Local curriculum review and approval is among the most complicated, detail-oriented processes on college campuses. Curriculum chairs, committee members, and administrators frequently swim in minute details of state and local regulations, accreditation standards, grammar and writing standards, curriculum management systems, and articulation requirements to make good decisions and develop compliant and reasonable curriculum processes. The increasing complexity of curriculum development standards and processes often interferes with consideration of higher-level questions about how curriculum functions and serves students.
The development criteria located in the first chapter of the California Community Colleges Chancellor’s Office Program and Course Approval Handbook, or PCAH, provides a good framework for pausing and considering curriculum processes and proposals as part of a larger system within the college and in students’ educational pathways. The development criteria offers practical considerations designed to ensure that local curriculum work is holistic in scope, grounded in realistic analysis of local conditions, and geared toward meeting student needs.
Understanding and using this framework is increasingly important for colleges as the community college system shifts from centralized approval of curriculum through the Chancellor’s Office to local approval with annual certification of compliance. While most colleges use some form of the development criteria for program approval, the application to course review and approval processes is often overlooked but equally important.
The development criteria was honed over many years of work between the Chancellor’s Office, the ASCCC, chief instructional officers, and local colleges. It was endorsed by the System Advisory Committee on Curriculum—now the California Community College Curriculum Committee—as the basic framework for curriculum development and approval processes and has been included in every edition of the Program and Course Approval Handbook since the second edition in 2002. However, the basic framework and standards articulated in the criteria date back to earlier guidance for curriculum development in the community college system.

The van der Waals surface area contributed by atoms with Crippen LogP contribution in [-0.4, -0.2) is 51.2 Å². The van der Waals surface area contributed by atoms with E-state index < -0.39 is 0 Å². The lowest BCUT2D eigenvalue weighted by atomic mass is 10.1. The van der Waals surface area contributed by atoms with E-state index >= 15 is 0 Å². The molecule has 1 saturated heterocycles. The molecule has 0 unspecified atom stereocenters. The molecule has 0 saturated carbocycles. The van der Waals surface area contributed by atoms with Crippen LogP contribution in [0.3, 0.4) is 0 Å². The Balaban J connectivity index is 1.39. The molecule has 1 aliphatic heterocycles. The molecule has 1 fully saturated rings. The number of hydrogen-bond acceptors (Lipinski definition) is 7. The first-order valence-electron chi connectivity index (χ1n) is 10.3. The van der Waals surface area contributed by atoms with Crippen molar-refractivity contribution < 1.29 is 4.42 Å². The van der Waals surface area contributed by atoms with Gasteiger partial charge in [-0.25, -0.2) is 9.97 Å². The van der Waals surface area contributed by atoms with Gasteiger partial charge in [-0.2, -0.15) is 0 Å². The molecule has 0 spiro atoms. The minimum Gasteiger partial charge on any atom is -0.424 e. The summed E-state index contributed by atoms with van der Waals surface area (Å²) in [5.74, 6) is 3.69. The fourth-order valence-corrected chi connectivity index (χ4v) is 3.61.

The criteria formed the basis of the old Chancellor’s Office curriculum forms—such as the CCC-510—that were required for curriculum approval prior to the introduction of the Curriculum Inventory system. The elements from the development criteria are still visible today in the narrative used for program approval and, to a lesser extent, in the curriculum inventory submission screens.
The seventh edition of the Program and Course Approval Handbook provides specific guidance to colleges for reviewing compliance with the development and approval criteria for both courses and programs. Pages 25 to 29 provide an overview of the criteria and critical questions for local curriculum committees as they exercise their responsibilities under local approval authority. These criteria and questions focus on appropriateness to mission, need, curriculum standards, adequacy of resources, and regulatory compliance.
The missions of all three sectors of public higher education in California is established in California Education Code §66010.4. In this section of state law, the mission of the California Community Colleges system is defined as providing academic and vocational instruction “through but not beyond the second year of college.” Additionally, community colleges are authorized to offer remedial instruction, ESL, and adult non-credit instruction. The missionappropriate categories of instruction are further defined in education code, Title 5, and the PCAH to include five types of curriculum: degree-applicable credit, non-degree-applicable credit, non-credit, contract education, and fee-based community service, or not-for-credit. An exception to the lower division rule is provided for colleges offering baccalaureate programs.